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Top US Diplomat for Africa Says Zimbabwe Sanctions To Remain In Place


Johnnie Carson told the House Foreign Affairs subcommittee on Africa that the next two years will test if the current Zimbabwean leadership can stick to commitments it made in the 2008 Global Political Agreement

US Assistant Secretary of State for African Affairs Johnnie Carson said this week that the United States will continue to review sanctions against President Robert Mugabe and other top Zimbabwean officials – but will only lift them when the Global Political Agreement for power sharing in Harare has been fully implemented.

Carson told the House Foreign Affairs subcommittee on Africa that the next two years will test if the current Zimbabwean leadership can stick to commitments it made in the 2008 Global Political Agreement for power sharing to hold free and fair elections.

“Specifically this would mean the holding of free, fair and internationally monitored elections. It will also require state institutions to be de-linked from [President Robert Mugabe's former ruling] ZANU-PF,” Carson told the panel on Wednesday.

Representing Zimbabwean civil society, Regional Coordinator Dewa Mavhinga of the Crisis in Zimbabwe coalition told the committee that the issue of sanctions was a red herring and the real focus should be on instituting fundamental reforms.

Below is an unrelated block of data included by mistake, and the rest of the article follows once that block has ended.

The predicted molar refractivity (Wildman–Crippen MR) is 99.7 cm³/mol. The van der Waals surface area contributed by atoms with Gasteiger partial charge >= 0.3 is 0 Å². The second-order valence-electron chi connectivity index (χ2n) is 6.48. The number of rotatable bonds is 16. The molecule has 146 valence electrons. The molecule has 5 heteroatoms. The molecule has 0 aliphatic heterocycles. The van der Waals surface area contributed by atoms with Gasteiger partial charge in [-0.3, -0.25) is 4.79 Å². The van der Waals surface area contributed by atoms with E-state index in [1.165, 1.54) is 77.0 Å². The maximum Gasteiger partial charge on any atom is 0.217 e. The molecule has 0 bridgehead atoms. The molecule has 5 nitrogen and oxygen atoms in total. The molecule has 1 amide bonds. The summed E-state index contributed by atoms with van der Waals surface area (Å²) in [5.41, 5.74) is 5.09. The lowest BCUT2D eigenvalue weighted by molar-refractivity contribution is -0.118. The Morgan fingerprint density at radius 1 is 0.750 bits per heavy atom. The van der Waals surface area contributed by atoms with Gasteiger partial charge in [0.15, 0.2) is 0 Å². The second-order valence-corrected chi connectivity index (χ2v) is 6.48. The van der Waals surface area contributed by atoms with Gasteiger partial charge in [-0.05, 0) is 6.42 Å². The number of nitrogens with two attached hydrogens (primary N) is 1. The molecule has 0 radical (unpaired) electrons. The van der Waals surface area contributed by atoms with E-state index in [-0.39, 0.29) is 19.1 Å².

“At a point when there are democratic elections and when there is a legitimate government, then the US government can review that relationship in terms of the new circumstances on the ground," Mavhinga told the subcommittee.

"At the moment it will be an unnecessary distraction,” Mavhinga said.

International Crisis Group Senior Vice President Mark Schneider said the United States has a key role to play to move GPA fulfillment and the establishment of a road map to elections forward by supporting the efforts of regional organizations.

“At this stage in an enormously complex and frustrating process, diplomacy and assistance should be conducted in close coordination" with South Africa, the Southern African Development Community and the African Union to promote reform.

Carson said that while the implementation of the GPA has been problematic from the beginning of the unity government, he believed SADC takes its its role seriously.

He voiced confidence that the regional body will not allow elections to go forward if it appears that the prevailing conditions will lead to a repeat of the 2008 crisis.

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